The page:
Lehman Brothers Will Remain Research Paper

Pages: 5 (1409 words)  ·  Bibliography Sources: 1+  ·  Level: College Sophomore  ·  Topic: Business  ·  Buy This Paper

Lehman Brothers will remain in the U.S. And world history as the largest bankruptcy ever: when Lehman Brothers filed for bankruptcy, in September 2008, signaling the beginning of the 2008-2009 economic and financial crisis, it had $613 billion in debt, with $639 billion total assets. By comparison, the largest bankruptcy before that was WorldCom's bankruptcy, a company that had $104 billion of assets

Lehman Brothers actually started as a dry-goods store, when a German emigrant named Henry Lehman opened such a store in Montgomery, Alabama. He was later joined by his two brothers, so what was originally called H. Lehman became "Lehman Brothers." The start of Lehman's financial activities was a result of his original line of work: raw cotton started to be accepted at the store as barter in exchange for merchandise. The brothers were actually making a wise investment, since the cotton market was peaking at the time. This also led them to start a secondary business as operators in the cotton market.

Over time, this activity, as well as related trading operations, became more important than the store business and the brothers became more and more focused on this part. Since the cotton trading was less about operational activities and more about market and financial-related ones, New York became a more important hub and Lehman Brothers opened an office in the city in 1858. One of the brothers, Emanuel, moved to New York and coordinated the office's activity there.

During the Civil War, Lehman Brothers merged with John Durr, a cotton merchant, and formed Lehman, Durr & Co. The move was motivated primarily by the challenging times that required a larger operational base. The company remained important in New York, where the headquarters were now located: it was one of the founders of the New York Stock Exchange, in 1870, and Emanuel Lehman sat on the Board of Governors until 1884

. The company's activity became more and more diverse, to include railroad bonds and financial advice.

At the end of the 19th century, Lehman Brothers began to underwrite public offerings and, in 1906, the company partnered with Goldman Sachs, moving to more complex operations. Together, the two firms supported the public offering for General Cigar Co. Lehman Brothers and Goldman Sachs successfully underwrote almost one hundred public offers in the next two decades.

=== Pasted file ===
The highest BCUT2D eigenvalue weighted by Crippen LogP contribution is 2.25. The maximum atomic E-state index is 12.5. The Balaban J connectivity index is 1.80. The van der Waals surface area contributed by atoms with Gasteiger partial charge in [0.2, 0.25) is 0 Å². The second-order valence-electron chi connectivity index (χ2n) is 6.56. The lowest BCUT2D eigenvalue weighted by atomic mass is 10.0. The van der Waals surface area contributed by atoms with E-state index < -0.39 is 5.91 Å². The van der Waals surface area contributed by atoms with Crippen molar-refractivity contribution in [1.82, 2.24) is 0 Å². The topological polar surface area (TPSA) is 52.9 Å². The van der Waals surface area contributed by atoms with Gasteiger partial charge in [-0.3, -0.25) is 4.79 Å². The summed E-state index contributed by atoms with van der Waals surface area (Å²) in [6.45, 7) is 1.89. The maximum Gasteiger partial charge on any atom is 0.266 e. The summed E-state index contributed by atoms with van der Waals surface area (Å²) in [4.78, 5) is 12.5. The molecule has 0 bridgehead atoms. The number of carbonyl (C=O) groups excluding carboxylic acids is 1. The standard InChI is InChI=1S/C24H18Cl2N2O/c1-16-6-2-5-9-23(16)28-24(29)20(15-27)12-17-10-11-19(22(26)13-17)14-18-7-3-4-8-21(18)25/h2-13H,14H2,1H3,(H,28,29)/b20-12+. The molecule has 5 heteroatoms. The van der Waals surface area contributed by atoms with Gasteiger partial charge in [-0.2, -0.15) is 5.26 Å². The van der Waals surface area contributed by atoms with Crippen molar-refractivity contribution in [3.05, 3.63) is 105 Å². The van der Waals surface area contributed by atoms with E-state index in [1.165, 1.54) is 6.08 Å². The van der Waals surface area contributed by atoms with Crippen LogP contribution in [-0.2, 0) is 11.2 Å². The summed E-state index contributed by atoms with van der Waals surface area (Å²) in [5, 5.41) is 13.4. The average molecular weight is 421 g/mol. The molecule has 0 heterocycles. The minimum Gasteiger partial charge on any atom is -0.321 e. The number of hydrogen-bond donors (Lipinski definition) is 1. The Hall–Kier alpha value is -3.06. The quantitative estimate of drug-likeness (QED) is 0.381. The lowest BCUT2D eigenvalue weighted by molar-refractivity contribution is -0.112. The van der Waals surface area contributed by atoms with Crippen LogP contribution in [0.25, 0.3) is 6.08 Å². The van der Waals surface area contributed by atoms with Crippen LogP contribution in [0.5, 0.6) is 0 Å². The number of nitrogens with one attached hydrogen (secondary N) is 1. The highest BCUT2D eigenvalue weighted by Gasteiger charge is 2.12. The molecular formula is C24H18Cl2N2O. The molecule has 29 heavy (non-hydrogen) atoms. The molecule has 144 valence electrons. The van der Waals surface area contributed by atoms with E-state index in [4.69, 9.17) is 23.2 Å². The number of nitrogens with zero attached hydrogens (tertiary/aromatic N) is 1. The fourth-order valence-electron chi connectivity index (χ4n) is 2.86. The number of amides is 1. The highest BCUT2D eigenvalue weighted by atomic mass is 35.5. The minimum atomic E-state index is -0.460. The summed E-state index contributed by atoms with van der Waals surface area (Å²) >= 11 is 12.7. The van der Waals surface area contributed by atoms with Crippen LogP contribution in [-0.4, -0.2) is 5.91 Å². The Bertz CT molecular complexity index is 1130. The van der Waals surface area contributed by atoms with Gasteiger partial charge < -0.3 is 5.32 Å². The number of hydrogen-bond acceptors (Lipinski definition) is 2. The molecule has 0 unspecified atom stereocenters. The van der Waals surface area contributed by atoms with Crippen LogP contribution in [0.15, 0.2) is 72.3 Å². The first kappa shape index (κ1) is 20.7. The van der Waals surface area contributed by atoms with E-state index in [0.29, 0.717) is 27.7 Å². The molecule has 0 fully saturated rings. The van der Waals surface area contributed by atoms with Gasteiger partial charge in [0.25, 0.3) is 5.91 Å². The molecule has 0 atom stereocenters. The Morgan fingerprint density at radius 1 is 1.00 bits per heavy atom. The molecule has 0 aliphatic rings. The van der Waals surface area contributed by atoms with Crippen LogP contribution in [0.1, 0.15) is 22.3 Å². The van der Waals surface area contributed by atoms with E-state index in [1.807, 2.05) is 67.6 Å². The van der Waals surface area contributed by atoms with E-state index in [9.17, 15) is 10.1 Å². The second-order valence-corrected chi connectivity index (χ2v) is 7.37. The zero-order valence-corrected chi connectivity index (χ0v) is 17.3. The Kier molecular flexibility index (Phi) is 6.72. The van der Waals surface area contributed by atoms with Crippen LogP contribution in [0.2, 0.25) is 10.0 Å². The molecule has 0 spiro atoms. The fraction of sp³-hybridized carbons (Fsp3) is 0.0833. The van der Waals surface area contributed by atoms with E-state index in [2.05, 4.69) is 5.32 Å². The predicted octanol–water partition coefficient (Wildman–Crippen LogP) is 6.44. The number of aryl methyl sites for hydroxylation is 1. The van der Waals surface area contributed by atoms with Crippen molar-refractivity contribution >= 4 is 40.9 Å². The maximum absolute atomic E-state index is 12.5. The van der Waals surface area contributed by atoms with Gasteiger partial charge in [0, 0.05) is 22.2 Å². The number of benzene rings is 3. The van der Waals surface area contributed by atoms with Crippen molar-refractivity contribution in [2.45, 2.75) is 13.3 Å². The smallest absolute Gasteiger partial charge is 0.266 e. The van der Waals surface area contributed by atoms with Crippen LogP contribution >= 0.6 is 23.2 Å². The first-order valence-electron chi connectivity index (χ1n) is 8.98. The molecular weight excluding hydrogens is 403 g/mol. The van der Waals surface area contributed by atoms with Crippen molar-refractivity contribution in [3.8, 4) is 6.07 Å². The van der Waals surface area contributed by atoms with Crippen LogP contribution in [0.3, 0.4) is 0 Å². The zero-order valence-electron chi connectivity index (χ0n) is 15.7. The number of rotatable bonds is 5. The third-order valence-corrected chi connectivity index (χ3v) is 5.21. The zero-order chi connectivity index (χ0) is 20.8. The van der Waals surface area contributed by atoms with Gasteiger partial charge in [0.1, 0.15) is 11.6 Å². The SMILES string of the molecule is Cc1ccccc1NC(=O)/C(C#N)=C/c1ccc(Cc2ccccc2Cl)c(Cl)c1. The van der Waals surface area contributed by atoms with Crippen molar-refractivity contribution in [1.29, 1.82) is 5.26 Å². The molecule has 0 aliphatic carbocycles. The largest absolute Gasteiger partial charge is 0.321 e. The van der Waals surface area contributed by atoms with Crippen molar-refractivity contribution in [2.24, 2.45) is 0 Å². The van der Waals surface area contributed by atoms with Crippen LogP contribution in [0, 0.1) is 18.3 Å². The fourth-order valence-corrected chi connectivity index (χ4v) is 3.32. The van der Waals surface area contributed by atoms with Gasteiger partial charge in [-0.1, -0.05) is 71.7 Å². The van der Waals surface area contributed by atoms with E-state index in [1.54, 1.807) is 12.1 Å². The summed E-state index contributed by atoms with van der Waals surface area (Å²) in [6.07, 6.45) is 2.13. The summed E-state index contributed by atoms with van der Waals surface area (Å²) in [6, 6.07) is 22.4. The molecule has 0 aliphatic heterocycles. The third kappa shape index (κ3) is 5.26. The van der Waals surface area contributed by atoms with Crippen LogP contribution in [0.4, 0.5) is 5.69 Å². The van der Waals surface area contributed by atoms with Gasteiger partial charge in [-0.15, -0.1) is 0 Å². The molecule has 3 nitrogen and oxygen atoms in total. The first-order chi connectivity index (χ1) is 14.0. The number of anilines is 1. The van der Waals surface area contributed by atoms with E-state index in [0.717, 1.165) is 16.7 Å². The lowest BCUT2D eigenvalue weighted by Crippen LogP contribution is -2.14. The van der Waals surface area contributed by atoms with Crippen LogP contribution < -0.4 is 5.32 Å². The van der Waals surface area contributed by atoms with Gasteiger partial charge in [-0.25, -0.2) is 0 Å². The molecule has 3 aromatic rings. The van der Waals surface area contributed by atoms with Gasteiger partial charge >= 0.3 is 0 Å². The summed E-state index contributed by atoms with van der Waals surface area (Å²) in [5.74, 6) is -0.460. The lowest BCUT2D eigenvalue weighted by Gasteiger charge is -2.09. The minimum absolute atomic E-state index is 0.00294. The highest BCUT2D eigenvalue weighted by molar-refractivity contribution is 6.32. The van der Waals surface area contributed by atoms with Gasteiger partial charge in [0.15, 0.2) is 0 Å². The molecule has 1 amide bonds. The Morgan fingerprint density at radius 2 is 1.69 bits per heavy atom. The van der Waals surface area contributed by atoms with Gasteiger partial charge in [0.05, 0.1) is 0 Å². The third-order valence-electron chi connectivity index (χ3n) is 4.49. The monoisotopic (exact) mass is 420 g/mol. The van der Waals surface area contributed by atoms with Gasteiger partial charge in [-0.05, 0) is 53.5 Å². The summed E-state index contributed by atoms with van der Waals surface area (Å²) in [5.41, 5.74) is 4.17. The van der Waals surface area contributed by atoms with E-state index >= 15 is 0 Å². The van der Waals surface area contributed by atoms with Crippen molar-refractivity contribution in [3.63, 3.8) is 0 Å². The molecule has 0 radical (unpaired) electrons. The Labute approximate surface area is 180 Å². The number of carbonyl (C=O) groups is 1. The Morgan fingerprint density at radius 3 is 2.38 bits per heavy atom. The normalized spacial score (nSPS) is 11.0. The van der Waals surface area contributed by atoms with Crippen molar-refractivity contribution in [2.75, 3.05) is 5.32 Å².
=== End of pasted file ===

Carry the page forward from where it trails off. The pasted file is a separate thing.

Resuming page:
During the Depression, Lehman Brothers diversified into venture capital in order to balance the challenges of a dwindling market. During the 1930s, it financed several oil companies, such as Halliburton, and participated into several technology deals during the 1950s. However, the 1970s were tough economic times, particularly because of the decline of the economy due to the 1973 oil crises.

The company brought in the first CEO outside the family, Pete Peterson. It merged with Kuhn, Loeb & Co. And became the fourth largest investment bank in the United States, a position that it would retain up to its bankruptcy. Pete Peterson was probably one of the most successful CEOs in the history of Lehman Brothers. His work turned the things around and the company went from operational loss to five consecutive profitable years. Peterson promoted the COO, Lewis Glucksman, as the company's co-CEO, but this resulted in his being ousted and Glucksman remaining as the sole CEO of the company.

Despite the economic and financial success of the late 1970s, Lehman Brothers also had significant internal problems, resulting from conflicting interests. The two groups (bankers and traders) fought over power and influence, particularly since Glucksman was a former trader himself. When Pete Peterson was ousted, the bankers were unhappy and left the company. As a result, equilibrium was fundamentally upset at Lehman Brothers: as an investment bank, it no longer had bankers. These problems translated into the company being purchased by American Express for $360 million in 1984.

The new companies adopted many of the customs of the 1980s, becoming heavily involved in leveraged finance, including through its activity in the attempted management buyout of RJR Nabisco, the largest in history (eventually, management buyout was not successful in this case). During the 1990s, American Express started to sell parts of its banking business and Lehman Brothers was one of the selected companies to be sold. Lehman… [END OF PREVIEW]

Four Different Ordering Options:

?
Which Option Should I Choose?

1.  [This option is temporarily unavailable.]

or

2.  [This option is temporarily unavailable.]

or

3.  Access all 175,000+ papers:  $41.97/mo

(Already a member?  Click to download the paper!)

or

4.  Let us write a NEW paper for you!

Ask Us to Write a New Paper
Most popular!

Case That Needs to Apply GAAP Essay


Ethical Issue in Financial Markets Term Paper


Credit Crunch on UK Residential Property Dissertation


Finances Critical Book Reviews "America's Oligarchy" Johnson Book Review


International Entrepreneurship at Infusion Term Paper


View 49 other related papers  >>

Cite This Research Paper:

APA Format

Lehman Brothers Will Remain.  (2013, December 13).  Retrieved February 20, 2019, from https://www.essaytown.com/subjects/paper/lehman-brothers-remain/5119210

MLA Format

"Lehman Brothers Will Remain."  13 December 2013.  Web.  20 February 2019. <https://www.essaytown.com/subjects/paper/lehman-brothers-remain/5119210>.

Chicago Format

"Lehman Brothers Will Remain."  Essaytown.com.  December 13, 2013.  Accessed February 20, 2019.
https://www.essaytown.com/subjects/paper/lehman-brothers-remain/5119210.